Skip to comments.Transfer Tax?
Posted on 05/21/2010 7:57:19 AM PDT by bs9021
Transfer Tax? Bethany Stotts, May 21, 2010
Alleging waste and a transfer tax in higher education, Peter P. Smith argues in the most recent Education Outlook that America should establish a National, Student-Facing Course Database and Transfer Information System for postsecondary transfer students, and Automate the Processing and Evaluation of Transfer Credits in order to decrease the number of students who get sidetracked from graduating.
In addition to these two reforms, Smith also suggests that higher education should Create agreements among Colleges that Streamline the Transfer Process, Improve the Management and Quality of Postsecondary Data for the Administration of Credit Transfers, and Create an Interstate Database of Current Course Equivalencies.
If we are to promote the economic well-being of the nation by raising completion rates and producing a twenty-first-century labor force, we must rethink the transfer system to better reflect the needs and circumstances of students, writes Smith.
Smith outlined how he saw the course database as potentially benefiting transfer students. Take, for instance, a student who has completed one of the basic prerequisites to a business degree, Accounting 1, but is interested in transferring to a different school, he writes in the May American Enterprise Institute (AEI) publication. Using a web-based national course atlas, the student could find and compare all Accounting 2 courses, look at their outcomes, determine his readiness by comparing the outcomes of the course he took with those of the receiving college, and even select a target college to which he wants to transfer.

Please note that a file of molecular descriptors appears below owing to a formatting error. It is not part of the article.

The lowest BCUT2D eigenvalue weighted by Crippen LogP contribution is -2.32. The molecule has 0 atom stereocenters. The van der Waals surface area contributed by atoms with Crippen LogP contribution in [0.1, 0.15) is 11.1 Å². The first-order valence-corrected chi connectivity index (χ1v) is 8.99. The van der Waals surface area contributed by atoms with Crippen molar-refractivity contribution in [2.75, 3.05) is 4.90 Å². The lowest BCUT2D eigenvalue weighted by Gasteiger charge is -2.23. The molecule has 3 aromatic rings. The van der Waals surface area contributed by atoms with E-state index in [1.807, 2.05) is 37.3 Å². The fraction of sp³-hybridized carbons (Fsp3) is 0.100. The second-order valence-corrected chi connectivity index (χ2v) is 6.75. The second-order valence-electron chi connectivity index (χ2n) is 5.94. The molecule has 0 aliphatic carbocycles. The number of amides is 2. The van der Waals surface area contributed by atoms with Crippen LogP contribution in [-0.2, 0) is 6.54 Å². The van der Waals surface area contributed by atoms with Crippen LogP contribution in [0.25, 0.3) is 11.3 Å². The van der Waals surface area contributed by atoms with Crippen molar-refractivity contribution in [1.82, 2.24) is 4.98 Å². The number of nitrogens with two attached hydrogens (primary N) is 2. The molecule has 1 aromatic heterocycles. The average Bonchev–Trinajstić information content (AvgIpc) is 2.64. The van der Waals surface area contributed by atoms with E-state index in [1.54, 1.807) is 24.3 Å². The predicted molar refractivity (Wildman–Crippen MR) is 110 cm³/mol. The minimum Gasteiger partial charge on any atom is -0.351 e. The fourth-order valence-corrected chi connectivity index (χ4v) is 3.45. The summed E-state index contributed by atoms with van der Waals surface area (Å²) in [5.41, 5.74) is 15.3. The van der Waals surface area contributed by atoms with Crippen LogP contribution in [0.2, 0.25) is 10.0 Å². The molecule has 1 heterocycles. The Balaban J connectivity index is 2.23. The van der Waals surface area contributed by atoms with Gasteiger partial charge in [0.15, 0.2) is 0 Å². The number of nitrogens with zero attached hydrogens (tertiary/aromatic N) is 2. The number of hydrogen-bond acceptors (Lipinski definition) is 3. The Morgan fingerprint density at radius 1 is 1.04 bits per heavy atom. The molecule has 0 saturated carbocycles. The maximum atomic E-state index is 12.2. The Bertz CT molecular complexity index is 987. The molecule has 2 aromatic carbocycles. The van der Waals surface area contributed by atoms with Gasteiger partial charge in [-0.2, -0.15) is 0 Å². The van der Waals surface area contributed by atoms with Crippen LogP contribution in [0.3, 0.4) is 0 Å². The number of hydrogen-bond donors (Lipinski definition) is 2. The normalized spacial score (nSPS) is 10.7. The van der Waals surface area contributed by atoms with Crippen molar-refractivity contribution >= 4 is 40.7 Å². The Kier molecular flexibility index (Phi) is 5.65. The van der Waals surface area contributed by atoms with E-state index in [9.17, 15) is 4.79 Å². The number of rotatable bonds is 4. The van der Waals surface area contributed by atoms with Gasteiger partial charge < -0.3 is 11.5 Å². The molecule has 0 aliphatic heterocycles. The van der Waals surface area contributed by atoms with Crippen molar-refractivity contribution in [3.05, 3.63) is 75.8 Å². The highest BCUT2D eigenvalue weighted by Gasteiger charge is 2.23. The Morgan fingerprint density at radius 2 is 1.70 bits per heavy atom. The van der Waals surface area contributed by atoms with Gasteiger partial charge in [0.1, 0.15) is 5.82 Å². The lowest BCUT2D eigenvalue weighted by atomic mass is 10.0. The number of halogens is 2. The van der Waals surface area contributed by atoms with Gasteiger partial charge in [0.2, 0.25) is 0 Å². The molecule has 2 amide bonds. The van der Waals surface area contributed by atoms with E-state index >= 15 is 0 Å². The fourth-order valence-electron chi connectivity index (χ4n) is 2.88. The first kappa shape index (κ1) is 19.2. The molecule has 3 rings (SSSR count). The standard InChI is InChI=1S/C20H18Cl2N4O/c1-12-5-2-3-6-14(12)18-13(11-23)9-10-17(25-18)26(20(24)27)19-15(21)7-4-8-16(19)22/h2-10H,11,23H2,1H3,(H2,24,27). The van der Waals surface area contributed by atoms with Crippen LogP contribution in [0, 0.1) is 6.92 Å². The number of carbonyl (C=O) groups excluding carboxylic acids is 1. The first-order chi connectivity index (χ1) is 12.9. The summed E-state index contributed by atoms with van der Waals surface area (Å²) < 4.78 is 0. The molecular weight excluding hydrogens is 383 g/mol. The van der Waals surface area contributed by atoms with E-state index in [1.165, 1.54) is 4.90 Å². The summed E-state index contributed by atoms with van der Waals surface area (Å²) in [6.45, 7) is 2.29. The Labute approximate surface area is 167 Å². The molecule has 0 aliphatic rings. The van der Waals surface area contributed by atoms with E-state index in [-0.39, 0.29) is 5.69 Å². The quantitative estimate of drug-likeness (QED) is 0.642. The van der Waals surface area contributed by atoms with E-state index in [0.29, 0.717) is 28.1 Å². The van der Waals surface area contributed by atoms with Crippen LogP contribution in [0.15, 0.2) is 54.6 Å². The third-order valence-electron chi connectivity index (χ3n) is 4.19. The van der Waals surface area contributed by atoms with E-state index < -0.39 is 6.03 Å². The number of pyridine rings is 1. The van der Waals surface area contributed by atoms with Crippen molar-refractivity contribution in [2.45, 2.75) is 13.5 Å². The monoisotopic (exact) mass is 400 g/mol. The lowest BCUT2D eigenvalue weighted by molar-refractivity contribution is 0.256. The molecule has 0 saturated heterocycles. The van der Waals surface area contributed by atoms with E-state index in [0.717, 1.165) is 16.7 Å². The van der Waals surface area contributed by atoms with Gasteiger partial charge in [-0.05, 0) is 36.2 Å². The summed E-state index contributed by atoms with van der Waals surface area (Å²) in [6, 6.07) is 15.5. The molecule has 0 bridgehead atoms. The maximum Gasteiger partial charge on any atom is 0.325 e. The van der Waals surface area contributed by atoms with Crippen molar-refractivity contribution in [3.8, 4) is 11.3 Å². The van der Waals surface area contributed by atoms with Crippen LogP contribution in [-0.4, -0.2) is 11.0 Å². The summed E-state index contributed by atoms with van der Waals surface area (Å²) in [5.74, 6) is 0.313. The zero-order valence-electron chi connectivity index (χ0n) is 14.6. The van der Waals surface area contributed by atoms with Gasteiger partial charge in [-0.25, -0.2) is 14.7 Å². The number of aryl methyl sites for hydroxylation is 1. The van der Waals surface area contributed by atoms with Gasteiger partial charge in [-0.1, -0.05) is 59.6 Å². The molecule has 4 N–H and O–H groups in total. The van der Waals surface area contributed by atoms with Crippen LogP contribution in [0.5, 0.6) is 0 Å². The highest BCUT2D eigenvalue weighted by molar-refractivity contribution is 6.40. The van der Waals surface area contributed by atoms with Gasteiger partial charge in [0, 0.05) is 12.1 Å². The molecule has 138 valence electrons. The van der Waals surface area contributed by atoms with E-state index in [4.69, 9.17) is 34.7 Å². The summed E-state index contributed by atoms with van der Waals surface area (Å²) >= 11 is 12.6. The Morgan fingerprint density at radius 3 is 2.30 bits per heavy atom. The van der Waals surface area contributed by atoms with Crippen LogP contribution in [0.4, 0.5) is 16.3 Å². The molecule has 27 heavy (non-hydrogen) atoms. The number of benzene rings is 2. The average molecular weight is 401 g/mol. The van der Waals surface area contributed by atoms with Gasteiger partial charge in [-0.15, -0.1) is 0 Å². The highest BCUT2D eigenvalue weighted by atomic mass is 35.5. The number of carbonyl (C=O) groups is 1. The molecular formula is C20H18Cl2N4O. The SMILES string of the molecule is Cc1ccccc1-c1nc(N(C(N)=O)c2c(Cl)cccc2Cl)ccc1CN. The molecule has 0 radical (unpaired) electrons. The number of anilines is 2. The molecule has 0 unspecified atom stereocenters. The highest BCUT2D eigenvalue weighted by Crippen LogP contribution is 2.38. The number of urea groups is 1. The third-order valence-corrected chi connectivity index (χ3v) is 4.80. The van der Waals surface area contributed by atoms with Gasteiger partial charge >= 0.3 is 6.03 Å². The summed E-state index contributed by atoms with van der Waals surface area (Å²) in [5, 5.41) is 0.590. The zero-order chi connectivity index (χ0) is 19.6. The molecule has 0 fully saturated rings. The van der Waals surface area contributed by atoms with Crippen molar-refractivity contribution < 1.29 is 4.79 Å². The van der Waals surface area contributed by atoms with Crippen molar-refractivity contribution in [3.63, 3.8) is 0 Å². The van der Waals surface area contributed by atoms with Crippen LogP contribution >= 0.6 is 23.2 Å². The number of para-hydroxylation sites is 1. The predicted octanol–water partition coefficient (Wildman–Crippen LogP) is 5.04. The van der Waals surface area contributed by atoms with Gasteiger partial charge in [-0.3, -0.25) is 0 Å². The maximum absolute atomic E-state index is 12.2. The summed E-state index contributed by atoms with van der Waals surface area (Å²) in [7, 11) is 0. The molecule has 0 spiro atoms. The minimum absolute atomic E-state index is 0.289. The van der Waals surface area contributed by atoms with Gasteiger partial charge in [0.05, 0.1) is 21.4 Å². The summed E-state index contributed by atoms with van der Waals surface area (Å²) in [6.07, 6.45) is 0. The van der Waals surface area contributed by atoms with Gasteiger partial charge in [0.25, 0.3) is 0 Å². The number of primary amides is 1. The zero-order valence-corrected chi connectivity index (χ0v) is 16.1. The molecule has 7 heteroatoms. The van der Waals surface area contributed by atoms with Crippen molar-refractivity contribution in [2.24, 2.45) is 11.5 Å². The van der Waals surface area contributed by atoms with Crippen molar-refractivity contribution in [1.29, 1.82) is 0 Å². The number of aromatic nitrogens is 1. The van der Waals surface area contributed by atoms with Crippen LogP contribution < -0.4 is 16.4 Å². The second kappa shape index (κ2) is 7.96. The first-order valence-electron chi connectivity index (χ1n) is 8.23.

Arguably, easing the process by which students can transfer between postsecondary institutions increases market competition among education providers. Today, postsecondary-education institutions, systems, and even some states are reluctant to address how academic-credit portability could be managed via methods outside of their control, asserts Smith....
(Excerpt) Read more at academia.org ...
this would be good. if it hadn’t been suck a debacle transferring colleges i wouldn’t have had to take my first year twice.
Sounds to me as if someone said “There ought to be a law” and Biggie Guvmint jumped right in and said, “yeah, and we can make money off of it.”
How about making Students responsible for their own futures.
How about encouraging colleges to use more “online classes” for classes that do not need “hands on” instruction and making those classes “standardized” nationally?
We do not need another “tax” ~~ my niece went to UDel for a year and none of her classes transferred. Period. To ANY other college. She didn’t use her head and she didn’t go to a school guidance counselor to ask about what courses she should take.
Personal responsibility trumps one more law that’s going to cost taxpayers and college students more than it’s worth.
a new way to tax students,just what we need. there are such agreements in place now. we don’t need more gov. interference in education but less!
Colleges jump through hoops to get the accreditations they want. It's all a great big scheme - just like almost everything else in the U.S.
Colleges are a scam in that they are now an industry and no longer, in my opinion, what they started out to be. There are billions of dollars invested in the continuance of getting new customers (students) every year.
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